The blog “loop” hu?
    Goeie werk

  • 5 Hugo // Jun 11, 2008 at 11:18 pm

    According to one of the podcasts I’m listening to, there’s some potentially interesting differences between the first century understanding of what it means to be… um… “saved”, to use contemporary words, and what is typically meant today. Though, one could also argue the difference is rather in the nuance, in the “emphasis”.

    In this comment I’m referring mostly to Paul’s letter to the Galatians (and two of the “episodes” of Philip Harland’s first series of podcasts, part 1.7 and part 1.8.) He talks about Paul talking about the “entrance requirements” to become a part of a “Jesus group” (for lack of a better word), and the debate as to whether circumcision is a requirement or not. This “entrance requirement”, this idea of “salvation”, was more about becoming part of the group, the “people of God”, than it was about “getting into heaven”. But yes, they had the understanding that heaven was what awaits the “people of God” upon death, hence the statement above that the difference might arguably be in the emphasis/nuance.

    Anyway, I need to listen to that podcast again, Philip made interesting comments about how Luther’s interpretation differed from what was likely Paul’s meaning, as he came at it from a different context. And then maybe go read up more on Luther’s context, as Philip’s podcast doesn’t go into depth. From my understanding, Luther, as reformer, was responding to Catholic doctrine of the “works” by which you “buy your way into heaven”. Luther used those passages about entrance requirements into the “Jesus groups” as source for his teachings on “Justification by faith alone”.

    So develops theology. And so I also don’t have complete faith in Luther’s interpretation of Galatians… But I do consider his teachings in that regard of great value in liberation from prior (Catholic?) doctrines…

  • 6 Hugo // Jun 11, 2008 at 11:24 pm

    And what I don’t like, is the flip-side that one can also get out of that quote: “if you don’t believe the right thing, if you lack the right beliefs…, you go burn in hell”. Tasty. Toasty. There is a huge difference for me between:

    “You don’t have to keep on doing all these ‘works’ and you don’t have to buy your family out of purgatory, in order to reach heaven.”

    …and…

    “You will burn in hell if you don’t believe the right things.”

    And of course:

    “Special ‘works’ are unnecessary to join the Jesus groups, faith in Jesus’s demonstration of how to live is enough.”

    Big difference… is that the problem with communication between “insiders” and “outsiders”? Do “insiders” understand it mostly in ways 1 and 3, while “outsiders” unfortunately get stuck at 2? (“Burn!”) I’m not so sure… I’m sure there are many “insiders” who take quite a hellish view of statements like those.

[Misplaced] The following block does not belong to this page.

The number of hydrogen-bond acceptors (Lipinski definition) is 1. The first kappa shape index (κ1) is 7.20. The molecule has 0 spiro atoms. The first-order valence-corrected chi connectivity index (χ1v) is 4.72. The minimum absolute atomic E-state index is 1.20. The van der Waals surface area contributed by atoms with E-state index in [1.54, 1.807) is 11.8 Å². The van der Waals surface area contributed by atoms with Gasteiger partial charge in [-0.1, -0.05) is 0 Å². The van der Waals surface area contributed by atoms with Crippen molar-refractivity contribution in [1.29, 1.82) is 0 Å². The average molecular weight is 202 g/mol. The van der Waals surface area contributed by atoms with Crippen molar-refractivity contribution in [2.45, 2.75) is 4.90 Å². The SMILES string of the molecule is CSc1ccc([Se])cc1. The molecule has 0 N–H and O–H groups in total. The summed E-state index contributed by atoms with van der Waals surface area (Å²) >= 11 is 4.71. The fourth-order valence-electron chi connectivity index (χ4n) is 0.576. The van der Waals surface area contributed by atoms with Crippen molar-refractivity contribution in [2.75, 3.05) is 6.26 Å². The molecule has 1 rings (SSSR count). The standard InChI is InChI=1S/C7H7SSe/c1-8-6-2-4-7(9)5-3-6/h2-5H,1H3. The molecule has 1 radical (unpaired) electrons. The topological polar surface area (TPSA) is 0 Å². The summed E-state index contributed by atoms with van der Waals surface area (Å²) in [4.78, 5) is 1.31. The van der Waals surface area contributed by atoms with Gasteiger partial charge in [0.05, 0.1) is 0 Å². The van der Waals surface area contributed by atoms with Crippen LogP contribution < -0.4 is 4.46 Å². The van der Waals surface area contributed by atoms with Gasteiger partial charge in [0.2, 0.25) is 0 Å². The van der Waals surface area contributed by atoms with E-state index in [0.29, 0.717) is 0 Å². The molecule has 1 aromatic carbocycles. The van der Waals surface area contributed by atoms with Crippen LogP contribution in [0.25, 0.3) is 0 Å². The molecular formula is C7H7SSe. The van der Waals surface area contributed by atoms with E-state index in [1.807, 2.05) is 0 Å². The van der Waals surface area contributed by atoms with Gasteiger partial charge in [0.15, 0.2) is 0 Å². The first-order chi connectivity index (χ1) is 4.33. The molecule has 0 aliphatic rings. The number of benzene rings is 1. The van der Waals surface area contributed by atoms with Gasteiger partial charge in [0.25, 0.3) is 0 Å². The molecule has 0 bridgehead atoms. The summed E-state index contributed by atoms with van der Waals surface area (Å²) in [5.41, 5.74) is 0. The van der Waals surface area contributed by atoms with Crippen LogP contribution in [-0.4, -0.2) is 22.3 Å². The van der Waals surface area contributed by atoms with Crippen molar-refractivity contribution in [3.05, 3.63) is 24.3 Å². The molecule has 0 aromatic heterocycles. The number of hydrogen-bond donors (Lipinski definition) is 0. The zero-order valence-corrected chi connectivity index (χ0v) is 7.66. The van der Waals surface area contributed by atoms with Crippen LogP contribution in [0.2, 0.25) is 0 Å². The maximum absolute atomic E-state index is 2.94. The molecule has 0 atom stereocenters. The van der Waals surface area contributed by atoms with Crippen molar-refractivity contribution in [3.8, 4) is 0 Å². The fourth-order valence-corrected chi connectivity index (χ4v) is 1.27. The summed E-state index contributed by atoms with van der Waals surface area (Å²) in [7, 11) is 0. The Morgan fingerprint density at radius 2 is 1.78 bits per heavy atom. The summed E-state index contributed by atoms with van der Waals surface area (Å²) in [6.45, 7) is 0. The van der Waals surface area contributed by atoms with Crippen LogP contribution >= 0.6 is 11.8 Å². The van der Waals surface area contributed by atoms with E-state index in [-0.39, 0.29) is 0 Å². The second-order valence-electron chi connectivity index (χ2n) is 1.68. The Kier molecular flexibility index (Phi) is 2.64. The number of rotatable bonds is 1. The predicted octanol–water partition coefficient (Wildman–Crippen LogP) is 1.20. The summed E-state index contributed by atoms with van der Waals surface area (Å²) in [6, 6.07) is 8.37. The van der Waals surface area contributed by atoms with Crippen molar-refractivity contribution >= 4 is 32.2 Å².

• 7 www.acidalex.com // Jun 14, 2008 at 4:55 am

    Fred May came to my house one night, stood on the doorstep, declining to enter although I invited him in – then looked me straight in the eye and said:

    “Alex, God told me to tell you … that I must trust you …”

    Wonderful!

    Okay Fred – give ALL the money back, tell the truth about all your bullshit miracles and raising the dead – Like your ex-elders testify – they never happened. Then leave Stellenbosch and go find a proper job somewhere, where you work for your own money, like a real man and look after your family. God told me to tell you that you are an opportunistic parasite and a liar, using apartheid and the Bible to enrich yourself and no one else from your previously disadvantaged community … in fact you treat them so badly, your own coloured people – that here in Stellenbosch they despise you in Cloetesville and Idas Valley – and it is the wrong example to your children. It is a filthy example to the church.

    Now Fred, if you ignore me then you are in rebellion to God – who told you to trust me. Good reason for that too. I don’t lie like you do and the truth will set those poor single mother’s you rob of money – free.

  • 8 Hugo // Jun 16, 2008 at 2:18 pm

    For the record, I heard rumours that some of the “ouderlinge” at Shofar are getting a little frustrated with Fred changing his mind. The rumours suggested he has one idea/dream, then he hears God give another instruction, so he drops all the previous plans and throws everything behind the new command. Nevermind whether Fred or his “ouderlinge” are on the right track, what was most interesting was what the “new instructions” were, according to the rumours.